Another possible theory is that the Ordinance on its face discriminates against plaintiffs because it creates classifications that are unrelated to any legitimate governmental purpose. See, e.g., Vance v. Bradley, 440 U.S. 93, 95, 99 S. Ct. 939, 59 L. Ed. 2d 171 (1979) (claim that law requiring Foreign Service employees to retire at age 60 but imposing no mandatory retirement age for Civil Service employees violated equal protection); Vill. of Rosemont, Ill. v.
Priceline.com Inc., No. 09 C 4438, 2011 WL 4913262, at *10 (N.D. Ill. Oct. 14, 2011) (claim that ordinance requiring owner of tax hotel or motel rooms within the village to collect and pay tax on rental of rooms violated equal protection clause because it did not apply to travel agents and other travel intermediaries).
If plaintiffs intend to state a claim under a selective enforcement theory, they must allege facts that give rise to the inference that they have "been intentionally treated differently from others similarly situated and that there is no rational basis for the difference in treatment." Engquist, 553 U.S. at 601 (quoting Olech, 528 U.S. at 564).*fn6 To be considered "similarly situated," comparators must be "identical or directly comparable to the plaintiff in all material respects." LaBella Winnetka, Inc., 628 F.3d at 942 (citing Reget v. City of La Crosse, 595 F.3d 691, 695 (7th Cir. 2010)). Whether a comparator is similarly situated is usually a question of fact for the jury. Id. The complaint may be dismissed, however, where it fails to allege facts sufficient to show that the plaintiff was similarly situated to any comparators. Id. (citing Stachowski v. Town of Cicero, 425 F.3d 1075, 1078 (7th Cir. 2005)).
Although they seem to be claiming selective enforcement, plaintiffs do not identify anyone who was treated more favorably than they with respect to the Ordinance. Rather, they argue that the Village's interpretation of the Ordinance is wrong, and that from this the court can infer that the Village's decision not to grant Saad's application for a business license is discriminatory. (See Am. Compl. ¶¶ 15--17; Dkt. #32 at 5, 8.) In the first place, the Village's interpretation of the Ordinance is not wrong. It explicitly provides that indoor smoking will be permitted at the Belicoso Cigar Lounge only so long as "[t]he current owner or other person in control of such business and who holds the tobacco dealer license issued by the Village keeps and maintains such license in good standing and continues to operate such business at its present location." Vill. Code § 6-2-2-12(3)(1)(a). The Village and the Village Manager concluded the exemption only applied so long as Ghaddar was the owner or person in control of Tobacco House. (See Am. Compl. ¶ 17; Dkt. #22-4, Notice of Revocation.) The fact that the Ordinance refers to the "current owner" or other person who holds "the" tobacco dealer license issued by the Village supports the Village's position that the exemption applies only if a specific individual, i.e., Ghaddar, holds a specific tobacco dealer license in good standing and operates the business. In addition, as a different section of the Village Code makes clear, Ghaddar could not transfer any of the licenses he held for Tobacco House to Saad. See Vill. Code § 7-1-8 ("No license or permit may be assigned, sold, loaned, transferred, used as collateral or otherwise encumbered."). Finally, Saad does not hold a tobacco license, and therefore her operation of Tobacco House as an indoor smoking establishment violates the terms of the smoking ban exemption. See Vill. Code § 6-2-2-12(3)(1)(a).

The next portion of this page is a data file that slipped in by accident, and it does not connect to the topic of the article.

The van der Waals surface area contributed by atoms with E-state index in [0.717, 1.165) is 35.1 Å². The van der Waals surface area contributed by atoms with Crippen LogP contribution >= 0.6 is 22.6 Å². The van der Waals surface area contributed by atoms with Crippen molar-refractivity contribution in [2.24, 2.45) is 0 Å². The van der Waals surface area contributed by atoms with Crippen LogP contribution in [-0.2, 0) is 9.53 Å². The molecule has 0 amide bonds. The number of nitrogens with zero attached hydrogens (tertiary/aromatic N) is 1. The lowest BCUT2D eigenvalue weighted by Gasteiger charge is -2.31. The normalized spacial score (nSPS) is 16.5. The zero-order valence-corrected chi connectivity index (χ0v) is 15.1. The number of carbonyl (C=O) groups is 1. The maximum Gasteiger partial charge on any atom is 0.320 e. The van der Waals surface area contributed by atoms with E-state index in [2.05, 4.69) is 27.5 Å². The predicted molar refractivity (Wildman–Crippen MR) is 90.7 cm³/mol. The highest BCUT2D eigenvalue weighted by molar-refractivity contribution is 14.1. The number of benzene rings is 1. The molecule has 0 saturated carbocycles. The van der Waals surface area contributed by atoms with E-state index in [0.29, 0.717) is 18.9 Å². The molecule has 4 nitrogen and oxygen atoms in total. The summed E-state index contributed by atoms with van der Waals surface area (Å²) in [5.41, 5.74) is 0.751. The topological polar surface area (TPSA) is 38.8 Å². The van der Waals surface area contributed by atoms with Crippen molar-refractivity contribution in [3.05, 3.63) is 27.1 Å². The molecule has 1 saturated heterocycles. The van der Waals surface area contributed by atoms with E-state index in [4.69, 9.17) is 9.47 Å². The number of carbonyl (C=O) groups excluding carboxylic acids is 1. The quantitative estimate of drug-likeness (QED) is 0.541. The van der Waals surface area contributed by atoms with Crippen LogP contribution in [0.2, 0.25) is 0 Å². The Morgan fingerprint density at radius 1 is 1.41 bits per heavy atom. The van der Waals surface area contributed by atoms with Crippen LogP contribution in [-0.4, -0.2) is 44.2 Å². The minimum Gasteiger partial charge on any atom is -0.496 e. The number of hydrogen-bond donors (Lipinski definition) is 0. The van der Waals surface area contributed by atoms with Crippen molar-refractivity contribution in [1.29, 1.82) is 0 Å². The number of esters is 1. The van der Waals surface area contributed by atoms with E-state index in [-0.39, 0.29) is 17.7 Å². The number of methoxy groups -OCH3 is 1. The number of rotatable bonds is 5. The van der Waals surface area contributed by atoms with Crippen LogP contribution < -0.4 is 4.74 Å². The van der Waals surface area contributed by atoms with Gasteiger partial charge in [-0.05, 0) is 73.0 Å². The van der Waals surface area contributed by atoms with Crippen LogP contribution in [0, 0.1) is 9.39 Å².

But, second and more relevant, even if the Village's interpretation of the Ordinance were wrong, that would not raise a constitutional claim within this court's jurisdiction unless plaintiffs can allege that the Ordinance was selectively enforced against it without a reason rationally related to a legitimate governmental purpose. See Heller v. Doe, 509 U.S. 312, 320, 113 S. Ct. 2637, 125 L. Ed. 2d 257 (1993) ("[A] classification [neither involving fundamental rights nor proceeding along suspect lines] cannot run afoul of the Equal Protection Clause if there is a rational relationship between the disparity of treatment and some legitimate government purpose."); Flying J. Inc. v. City of New Haven, 549 F.3d 538, 546 (7th Cir. 2008) ("[A] plaintiff must allege facts sufficient to overcome the presumption of rationality that applies to government classifications." (quoting Wroblewski v. City of Washburn, 965 F.2d 452, 460 (7th Cir. 1992))). Tobacco House was the only business that benefitted from the exemption when the Village enacted the ban. See Vill. Code § 6-2-2-12(3)(1).*fn7 The Ordinance was amended in May 2011 to allow indoor smoking in retail tobacco stores that are located in a free-standing structure. See id. § 6-2-2-12(3)(2). Plaintiffs do not argue that Tobacco House qualifies for this new exemption. Moreover, it is unclear whether any other indoor smoking establishment has applied for, much less been granted, a business license since the Ordinance was amended. Neither does Saad allege that an applicant for a different type of business was granted a license in the face of an ordinance prohibiting that type of business. Thus, it is clear that plaintiffs cannot allege an equal protection claim based on selective enforcement.